Recently, a heated food debate has surfaced between the dyed in the wool “food expert” Michael Ruhlman (he’s written some fine books on food, appeared on TV, and speaks at conferences) and the food philosophies espoused by celluloid FoodTV starts such as Rachel Ray and Jamie Oliver. In a Huffington Post article, Ruhlman argues that people should make the time to cook a whole chicken (w/ potatoes) in the oven for an hour and that if you, as an American adult, choose to heat up a Lean Cuisine meal instead of cooking that chicken it’s not because you don’t have the time, but rather you choose not to make the time to cook, from scratch, food at home.
Personally, I’m torn with Ruhlman’s assertion. On one hand, my nose turns ever so northward when I hear the phrase cooking is too complicated and takes time (and as Michael asserts, I say, bullshit!), yet I can clearly see the want and need to cook a quick meal in under 30 minutes after a long day at the office and a screaming baby. However, there is one thing that I do know, and assert boldly; that is, the American public should stop listening to so called “food experts.” And, moreover, it’s ok to read Ruhlman’s books, watch Pepin on PBS, and maybe even spend a few minutes with Mario Batali and Rachel Ray on FoodTV, but please think for yourself e don’t take what food stars say as “food truth.”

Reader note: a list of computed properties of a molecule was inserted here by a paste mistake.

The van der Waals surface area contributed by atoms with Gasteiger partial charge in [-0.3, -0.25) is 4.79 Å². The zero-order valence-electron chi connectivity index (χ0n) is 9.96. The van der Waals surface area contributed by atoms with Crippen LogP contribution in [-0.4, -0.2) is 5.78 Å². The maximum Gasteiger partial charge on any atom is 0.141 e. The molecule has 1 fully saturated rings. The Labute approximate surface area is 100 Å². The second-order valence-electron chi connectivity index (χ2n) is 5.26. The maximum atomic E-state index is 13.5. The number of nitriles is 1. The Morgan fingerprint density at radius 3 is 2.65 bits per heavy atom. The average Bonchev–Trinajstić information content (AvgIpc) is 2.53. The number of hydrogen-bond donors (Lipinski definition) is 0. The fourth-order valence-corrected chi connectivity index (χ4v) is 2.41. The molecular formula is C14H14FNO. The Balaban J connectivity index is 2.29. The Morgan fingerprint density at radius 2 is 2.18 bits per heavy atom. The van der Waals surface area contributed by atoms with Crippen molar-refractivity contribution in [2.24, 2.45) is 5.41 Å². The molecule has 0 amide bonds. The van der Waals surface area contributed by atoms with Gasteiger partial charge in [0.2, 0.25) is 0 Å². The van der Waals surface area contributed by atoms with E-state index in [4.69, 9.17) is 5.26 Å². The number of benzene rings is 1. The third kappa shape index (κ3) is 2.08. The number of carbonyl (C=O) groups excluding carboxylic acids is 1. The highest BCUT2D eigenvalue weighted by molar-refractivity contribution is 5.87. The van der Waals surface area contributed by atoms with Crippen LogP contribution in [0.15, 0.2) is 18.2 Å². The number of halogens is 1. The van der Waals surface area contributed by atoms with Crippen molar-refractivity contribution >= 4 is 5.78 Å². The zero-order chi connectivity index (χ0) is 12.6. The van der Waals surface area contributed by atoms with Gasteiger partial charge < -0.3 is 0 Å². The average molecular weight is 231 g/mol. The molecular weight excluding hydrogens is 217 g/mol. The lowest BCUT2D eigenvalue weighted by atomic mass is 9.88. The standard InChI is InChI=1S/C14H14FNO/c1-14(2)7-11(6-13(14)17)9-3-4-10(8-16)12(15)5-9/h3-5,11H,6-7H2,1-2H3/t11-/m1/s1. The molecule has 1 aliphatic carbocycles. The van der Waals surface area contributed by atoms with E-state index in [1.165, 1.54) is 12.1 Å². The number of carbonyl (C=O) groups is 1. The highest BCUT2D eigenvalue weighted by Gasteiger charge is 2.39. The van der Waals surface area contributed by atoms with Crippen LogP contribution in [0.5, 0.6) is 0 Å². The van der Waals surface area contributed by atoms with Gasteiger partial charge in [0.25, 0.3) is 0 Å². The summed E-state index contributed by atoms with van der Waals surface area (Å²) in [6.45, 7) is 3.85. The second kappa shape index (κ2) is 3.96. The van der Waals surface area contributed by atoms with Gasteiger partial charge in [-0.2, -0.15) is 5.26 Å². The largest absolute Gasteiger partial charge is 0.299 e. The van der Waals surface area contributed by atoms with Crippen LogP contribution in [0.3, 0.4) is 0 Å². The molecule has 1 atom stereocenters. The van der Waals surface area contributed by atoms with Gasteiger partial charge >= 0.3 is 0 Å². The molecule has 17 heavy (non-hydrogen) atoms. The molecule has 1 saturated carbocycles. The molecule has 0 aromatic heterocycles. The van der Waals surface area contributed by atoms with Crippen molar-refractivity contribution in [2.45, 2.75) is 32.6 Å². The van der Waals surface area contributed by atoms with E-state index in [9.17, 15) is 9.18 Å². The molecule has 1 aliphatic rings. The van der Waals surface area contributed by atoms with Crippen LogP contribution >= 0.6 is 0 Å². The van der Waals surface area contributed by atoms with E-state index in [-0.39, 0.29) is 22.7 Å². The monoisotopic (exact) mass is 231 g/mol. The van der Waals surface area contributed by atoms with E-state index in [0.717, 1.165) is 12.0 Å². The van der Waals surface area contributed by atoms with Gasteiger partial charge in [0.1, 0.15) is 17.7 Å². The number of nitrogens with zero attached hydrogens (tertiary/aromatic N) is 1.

I’ve arrived at my food philosophy via my Italian heritage. I grew up with “from scratch” food and, on the occasion, was allowed to dabble in the processed food world (my mother allowed me to eat potato chips and the occasional “Steak’um sandwich.” So, I cringe whenever I hear someone in the food industry utter the words local, organic, Sous vide (French for under vacuum), micro-gastronomy, etc. as a reference to some sort of Über-cuisine. To anyone looking to appreciate food, I say to them go out and buy nice ingredients (the best you can afford – see my article on the myth of equating good food with spending power) and experiment with cooking at home.
Specifically, and as an example, go and buy some good dry pasta, a nice bottle of extra virgin olive, and a hunk of Grana Padano. Thereafter, go home and cook the pasta and combine it with the olive oil and grated cheese (that will take you 15 minutes; hence a “15 minute meal”). Is this a bad thing? No, rather it’s a pragmatic truth that modern life does have drastically different time constraints (regardless of how a family or individual made their way, or “choose their way”, into this situation) and that most individuals want to eat tasty meals that do not require excessive amounts of time to consume. Given a long day at the office I’d rather, for example, purchase a rotisserie chicken from my local market than spend an hour watching it roast in my oven (including the minimal prep time). If I had a light day and I’d like to stand in my kitchen come dinner time for about an hour and half, I’ll roast a chicken, make risotto, finely chop some fennel and parsley for a salad, and even make a small appetizer of toasted bread with homemade ricotta.
The point is that it’s too easy to say that folks should both turn away from 30 minutes meals and healthy and high quality foods prepared by an outside source. Yes, on most occasions, folks should find time to cook from scratch meals at home (as we do here on Scordo), however there are pragmatic times when “making time to cook” is truly not a possibility (this is a hard truth, even epistemic if I can get fancy!).